BitFenix Prodigy Mini ITX Case Review
In their short time producing cases, BitFenix has already released some classic designs which have gone on to define certain segments within the enclosure market. At first glance, their Prodigy lineup doesn’t really have much going for it: it is small, only supports Mini-ITX motherboards and doesn’t provide all that much interior space. But first impressions can be deceiving since the Prodigy has become one of the most popular cases on the market.
BitFenix promises their tiny case will appeal to enthusiasts who want high performance systems and while that may sound like the ultimate oxymoron, the Prodigy may actually be one of the few cases that is laser targeted at a given demographic. It is highly versatile, boasts great aesthetics and most importantly, retails for only $80.
While ITX motherboards may not seem to be an appropriate fit for upper echelon systems, several manufacturers have injected copious sums of money into small form factor motherboard development. ASUS, Gigabyte, EVGA and MSI all have overclocker-friendly Mini-ITX platforms what can fit today’s high end graphics cards. To some, these facts coupled with the Prodigy’s space saving mentality actually represents the future of enthusiast systems where enthusiasts and gamers won’t have to sacrifice a massive amount of desk space to get a high performance system.
The BidFenix Prodigy is one good looking yet understated chassis which is available in black, white orange or red. These colors are backstopped by a steel and plastic material combination that has been coated in BitFenix’s unique soft-touch finish.
It may be small by modern case standards but the Prodigy is actually quite a large chassis for the Mini-ITX markets due to its focus upon enthusiast buyers who want to pack in a crazy amount of equipment. Unfortunately, with the innards fully loaded, the upper handles and lower feet tend to flex quite a bit.
With such a small amount of space to work with, BitFenix had to make some drastic departures from conventional case design. The Prodigy’s front only incorporates a single drive bay (most people won’t need more than this anyways) which is surrounded by black mesh on either side of the front panel that could choke off airflow to the front intake fan. However, users do have the options to forego the included 120mm intake fan in the favor of mounting up to a massive 230mm fan. This should improve airflow but it will ultimately add to the cost of this budget-friendly case.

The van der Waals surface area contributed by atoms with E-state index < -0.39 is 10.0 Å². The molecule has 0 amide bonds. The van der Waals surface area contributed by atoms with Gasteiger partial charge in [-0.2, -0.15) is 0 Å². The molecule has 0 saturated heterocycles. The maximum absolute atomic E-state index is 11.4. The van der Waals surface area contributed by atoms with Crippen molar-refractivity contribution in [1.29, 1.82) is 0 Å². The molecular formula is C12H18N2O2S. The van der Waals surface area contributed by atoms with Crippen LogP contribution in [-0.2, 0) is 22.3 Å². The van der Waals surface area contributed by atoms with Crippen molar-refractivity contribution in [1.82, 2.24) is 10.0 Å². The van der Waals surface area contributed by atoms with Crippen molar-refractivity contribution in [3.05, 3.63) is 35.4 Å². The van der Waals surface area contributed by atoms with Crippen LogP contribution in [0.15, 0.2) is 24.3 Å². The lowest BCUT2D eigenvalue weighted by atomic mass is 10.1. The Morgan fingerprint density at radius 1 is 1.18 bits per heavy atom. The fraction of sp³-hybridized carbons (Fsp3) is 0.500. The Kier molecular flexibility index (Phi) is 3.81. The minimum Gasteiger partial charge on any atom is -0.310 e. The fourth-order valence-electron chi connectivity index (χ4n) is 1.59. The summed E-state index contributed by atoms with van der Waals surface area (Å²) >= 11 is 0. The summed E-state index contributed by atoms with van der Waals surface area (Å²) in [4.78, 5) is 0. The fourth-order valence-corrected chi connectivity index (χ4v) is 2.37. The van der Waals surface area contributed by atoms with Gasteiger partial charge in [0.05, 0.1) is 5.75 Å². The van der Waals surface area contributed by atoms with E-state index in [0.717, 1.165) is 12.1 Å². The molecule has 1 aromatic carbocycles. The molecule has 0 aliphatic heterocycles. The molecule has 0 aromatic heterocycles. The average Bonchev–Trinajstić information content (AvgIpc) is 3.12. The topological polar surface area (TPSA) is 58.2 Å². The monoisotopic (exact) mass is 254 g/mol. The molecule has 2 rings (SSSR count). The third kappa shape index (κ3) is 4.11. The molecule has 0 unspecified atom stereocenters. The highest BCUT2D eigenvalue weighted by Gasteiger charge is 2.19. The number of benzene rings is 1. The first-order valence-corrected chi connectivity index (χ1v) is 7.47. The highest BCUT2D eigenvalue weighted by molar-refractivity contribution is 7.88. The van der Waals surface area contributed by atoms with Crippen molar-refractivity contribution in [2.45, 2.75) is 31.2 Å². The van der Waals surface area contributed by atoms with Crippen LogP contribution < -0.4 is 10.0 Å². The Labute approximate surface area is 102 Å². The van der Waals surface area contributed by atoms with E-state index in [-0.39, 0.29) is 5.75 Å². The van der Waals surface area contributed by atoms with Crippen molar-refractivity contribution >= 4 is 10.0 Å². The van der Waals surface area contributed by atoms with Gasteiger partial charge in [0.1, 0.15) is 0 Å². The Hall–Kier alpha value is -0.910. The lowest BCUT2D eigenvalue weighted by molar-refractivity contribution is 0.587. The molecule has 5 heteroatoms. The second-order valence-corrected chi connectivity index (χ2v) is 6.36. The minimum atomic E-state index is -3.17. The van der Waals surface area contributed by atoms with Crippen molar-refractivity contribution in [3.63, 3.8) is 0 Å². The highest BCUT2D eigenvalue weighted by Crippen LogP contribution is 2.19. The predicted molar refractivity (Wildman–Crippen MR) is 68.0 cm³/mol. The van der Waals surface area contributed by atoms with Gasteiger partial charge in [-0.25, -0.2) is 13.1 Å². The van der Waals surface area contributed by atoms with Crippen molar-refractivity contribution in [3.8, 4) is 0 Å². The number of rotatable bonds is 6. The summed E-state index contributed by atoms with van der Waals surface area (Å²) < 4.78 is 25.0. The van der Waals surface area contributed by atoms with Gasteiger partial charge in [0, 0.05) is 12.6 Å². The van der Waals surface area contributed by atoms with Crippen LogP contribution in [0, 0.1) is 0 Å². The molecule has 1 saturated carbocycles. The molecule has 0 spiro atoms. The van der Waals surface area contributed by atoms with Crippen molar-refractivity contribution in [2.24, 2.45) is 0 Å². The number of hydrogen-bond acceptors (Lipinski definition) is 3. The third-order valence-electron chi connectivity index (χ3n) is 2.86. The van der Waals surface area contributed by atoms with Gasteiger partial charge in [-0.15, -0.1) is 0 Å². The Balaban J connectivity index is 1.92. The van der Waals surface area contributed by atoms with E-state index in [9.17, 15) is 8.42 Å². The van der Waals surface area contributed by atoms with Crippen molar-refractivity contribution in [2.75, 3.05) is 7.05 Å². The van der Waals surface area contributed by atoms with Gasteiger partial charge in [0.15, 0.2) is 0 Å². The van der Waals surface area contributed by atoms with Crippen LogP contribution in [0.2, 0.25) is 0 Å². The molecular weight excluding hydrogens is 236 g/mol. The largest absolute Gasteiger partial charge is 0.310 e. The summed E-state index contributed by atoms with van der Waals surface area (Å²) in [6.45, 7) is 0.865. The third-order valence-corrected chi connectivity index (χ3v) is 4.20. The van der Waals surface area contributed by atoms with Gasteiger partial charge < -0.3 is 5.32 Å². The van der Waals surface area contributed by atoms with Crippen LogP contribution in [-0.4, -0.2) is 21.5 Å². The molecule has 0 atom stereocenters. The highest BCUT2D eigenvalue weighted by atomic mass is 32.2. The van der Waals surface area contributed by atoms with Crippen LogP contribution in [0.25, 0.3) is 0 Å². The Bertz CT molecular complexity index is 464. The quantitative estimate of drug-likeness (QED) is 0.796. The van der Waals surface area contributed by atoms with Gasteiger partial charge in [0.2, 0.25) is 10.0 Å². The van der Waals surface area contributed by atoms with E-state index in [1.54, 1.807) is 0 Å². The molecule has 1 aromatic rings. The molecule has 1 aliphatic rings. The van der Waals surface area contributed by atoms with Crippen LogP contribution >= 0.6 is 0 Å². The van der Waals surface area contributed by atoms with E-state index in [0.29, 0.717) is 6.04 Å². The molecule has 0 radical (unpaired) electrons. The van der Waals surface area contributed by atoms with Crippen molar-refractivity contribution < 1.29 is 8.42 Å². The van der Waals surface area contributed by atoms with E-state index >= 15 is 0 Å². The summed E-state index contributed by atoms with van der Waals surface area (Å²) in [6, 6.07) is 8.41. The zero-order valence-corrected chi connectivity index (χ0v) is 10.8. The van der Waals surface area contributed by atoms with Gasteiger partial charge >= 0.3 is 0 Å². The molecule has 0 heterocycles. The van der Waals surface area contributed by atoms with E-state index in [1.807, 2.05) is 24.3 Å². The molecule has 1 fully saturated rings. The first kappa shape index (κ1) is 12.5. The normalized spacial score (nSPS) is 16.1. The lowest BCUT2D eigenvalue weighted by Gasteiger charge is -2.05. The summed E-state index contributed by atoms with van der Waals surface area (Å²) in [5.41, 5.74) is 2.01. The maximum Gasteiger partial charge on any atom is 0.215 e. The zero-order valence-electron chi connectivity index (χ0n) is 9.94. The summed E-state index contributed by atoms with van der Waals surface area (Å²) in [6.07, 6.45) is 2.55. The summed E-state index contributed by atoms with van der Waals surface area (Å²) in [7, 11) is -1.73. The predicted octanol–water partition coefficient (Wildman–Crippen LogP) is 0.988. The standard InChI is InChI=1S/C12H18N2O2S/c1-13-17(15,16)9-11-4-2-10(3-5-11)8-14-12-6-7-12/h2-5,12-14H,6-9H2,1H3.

The connectors we typically see on a case’s front panel (which includes a pair of USB 3.0 connectors) have been pushed off to the side which may cause some issues if this case is used in tight confines. BifFenix has incorporated a perforated left side panel in order to vent any heat buildup from the graphics card. Meanwhile, the top has a dust filter which hides mounting holes for two 120mm fans or a 240mm radiator.
The Prodigy’s interior features a surprising amount of real estate with space for up to five hard drives or SSDs mounted in removable caddies. If necessary, one of these steel cages can be removed in order to fit 12” long graphics card which is actually quite an impressive achievement for a Mini-ATX case. Amazingly, there’s enough space here to mount a pair of 240mm water cooling radiators alongside a bottom mounted power supply
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